Labor generally begins between the 38th and 42nd week of gestation. Prior to the onset of labor, physicochemical changes occur in the cervix and are collectively called “ripening.” When this is combined with the increasingly frequent and strong uterine contractions of late pregnancy, the cervix begins the process of effacement. In a proposed self-perpetuating process, effacement of the cervix results in the production and liberation of more prostaglandins, further stimulating uterine contractions (Ferguson reﬂex). Cervical effacement is common before the onset of true labor.
Labor is deﬁned by rhythmic uterine contractions that result in progressive effacement and dilation of the cervix. Although labor is a continuous process, it is divided into four functional stages: (1) ﬁrst stage between the onset of labor and full cervical dilation (10 cm); (2) second stage from complete cervical dilation through the delivery of the infant; (3) third stage from immediately after delivery to delivery of the placenta; and (4) fourth stage the 2 hours after delivery of the placenta, during which time there is signiﬁcant physiologic alteration. The ﬁrst stage of labor is further subdivided into the latent and active phases, demarcated by cervical dilation of roughly 3 to 5 cm and an accelerated rate of cervical change. The average duration of labor for ﬁrst-time mothers is approximately 9 hours and 6 hours for multiparous women. The upper limit (95th percentile) of labor duration is roughly 18 and 13 hours, respectively.
Once the cervix is completely dilated, the fetus (in the vertex position) must descend though the vagina in a series of six cardinal movements ending in delivery. These are engagement, ﬂexion, descent, internal rotation, extension, and external rotation. Engagement of the fetal head and some descent may occur before complete dilation has been accomplished. Engagement is deﬁned as descent of the fetal biparietal diameter to below the pelvic inlet, identiﬁed clinically by the presence of the presenting part below the level of ischial spines (0 station). Flexion of the fetal head allows for the smaller diameters of the fetal head to present to the maternal pelvis. Descent is a necessity for the successful completion of passage through the vagina. Internal rotation, like ﬂexion, facilitates presentation of the optimal diameters of the fetal head to the bony pelvis, most commonly rotating from transverse to either occiput anterior or posterior. Extension of the fetal head occurs as it reaches the introitus and accommodates the upward curve of the birth canal at its distal end. External rotation occurs after delivery of the head as the head restitutes relative to the shoulders. These cardinal movements do not occur as a distinct series of movements but rather as a group of movements that overlap as the fetus moves progressively toward delivery.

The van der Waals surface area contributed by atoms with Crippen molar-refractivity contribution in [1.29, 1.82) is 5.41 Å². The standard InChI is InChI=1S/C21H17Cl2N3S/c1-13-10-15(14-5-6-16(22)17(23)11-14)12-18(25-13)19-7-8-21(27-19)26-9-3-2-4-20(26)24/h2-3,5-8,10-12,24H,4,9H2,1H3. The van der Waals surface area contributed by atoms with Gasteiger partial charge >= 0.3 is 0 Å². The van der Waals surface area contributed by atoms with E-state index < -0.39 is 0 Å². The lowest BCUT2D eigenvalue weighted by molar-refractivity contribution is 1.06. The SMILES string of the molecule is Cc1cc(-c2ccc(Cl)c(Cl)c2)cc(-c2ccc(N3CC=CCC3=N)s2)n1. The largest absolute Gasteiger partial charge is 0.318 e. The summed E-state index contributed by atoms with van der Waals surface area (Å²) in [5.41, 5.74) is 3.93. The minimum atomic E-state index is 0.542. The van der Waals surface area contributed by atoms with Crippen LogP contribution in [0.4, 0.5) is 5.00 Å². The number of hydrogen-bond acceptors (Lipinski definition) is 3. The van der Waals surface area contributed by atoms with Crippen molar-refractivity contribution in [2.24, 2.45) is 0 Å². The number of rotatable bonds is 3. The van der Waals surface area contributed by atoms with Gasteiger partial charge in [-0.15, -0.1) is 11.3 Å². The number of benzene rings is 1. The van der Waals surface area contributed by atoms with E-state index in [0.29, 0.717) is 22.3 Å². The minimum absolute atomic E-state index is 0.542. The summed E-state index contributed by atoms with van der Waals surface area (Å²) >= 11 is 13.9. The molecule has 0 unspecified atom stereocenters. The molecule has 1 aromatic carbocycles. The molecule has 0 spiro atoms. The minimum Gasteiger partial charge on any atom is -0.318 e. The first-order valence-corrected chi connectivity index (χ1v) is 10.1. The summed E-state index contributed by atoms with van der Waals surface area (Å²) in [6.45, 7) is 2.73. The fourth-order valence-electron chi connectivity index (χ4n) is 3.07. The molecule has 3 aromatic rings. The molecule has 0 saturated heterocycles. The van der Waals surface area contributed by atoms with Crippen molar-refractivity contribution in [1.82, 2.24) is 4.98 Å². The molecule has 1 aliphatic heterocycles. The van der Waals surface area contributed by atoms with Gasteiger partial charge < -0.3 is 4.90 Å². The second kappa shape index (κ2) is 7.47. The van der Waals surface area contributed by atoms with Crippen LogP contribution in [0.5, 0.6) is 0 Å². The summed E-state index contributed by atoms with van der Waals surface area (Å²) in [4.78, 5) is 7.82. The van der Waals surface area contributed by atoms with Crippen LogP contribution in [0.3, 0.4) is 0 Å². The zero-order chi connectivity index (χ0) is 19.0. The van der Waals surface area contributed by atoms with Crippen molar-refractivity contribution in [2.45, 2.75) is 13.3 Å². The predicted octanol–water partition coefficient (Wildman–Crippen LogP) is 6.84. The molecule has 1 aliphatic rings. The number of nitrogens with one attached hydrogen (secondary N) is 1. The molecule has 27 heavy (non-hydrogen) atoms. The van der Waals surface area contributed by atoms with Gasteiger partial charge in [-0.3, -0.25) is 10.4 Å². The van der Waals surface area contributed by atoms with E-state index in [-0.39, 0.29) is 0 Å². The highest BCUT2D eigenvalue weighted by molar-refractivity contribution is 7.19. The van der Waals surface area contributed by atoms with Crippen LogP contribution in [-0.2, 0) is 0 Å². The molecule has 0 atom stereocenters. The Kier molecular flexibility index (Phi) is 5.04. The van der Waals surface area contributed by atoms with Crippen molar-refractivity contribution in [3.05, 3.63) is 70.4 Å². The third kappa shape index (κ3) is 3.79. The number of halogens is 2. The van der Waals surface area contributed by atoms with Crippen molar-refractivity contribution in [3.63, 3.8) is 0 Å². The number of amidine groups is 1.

During the course of labor, the well-being of both mother and baby must be evaluated by periodic assessment of the mother’s vital signs and the fetal heart rate. The latter may be accomplished by either intermittent auscultation after contractions or by continuous electronic fetal monitoring devices. Maternal hydration is most often maintained by intravenous ﬂuids because of limited or absent gastric emptying that occurs during labor. Amelioration of pain may be accomplished by systemic analgesics early in labor or by regional anesthetics as labor progresses.
Following the delivery of the placenta, the uterus must contract to prevent maternal hemorrhage. To accomplish this, the use of uterine massage as well as uterotonic agents such as oxytocin, methylergonovine maleate, or prostaglandins may be routinely used. Excessive blood loss at this or any subsequent time should suggest the possibility of uterine atony, uterine inversion, or unrecognized cervical, vaginal, or other laceration.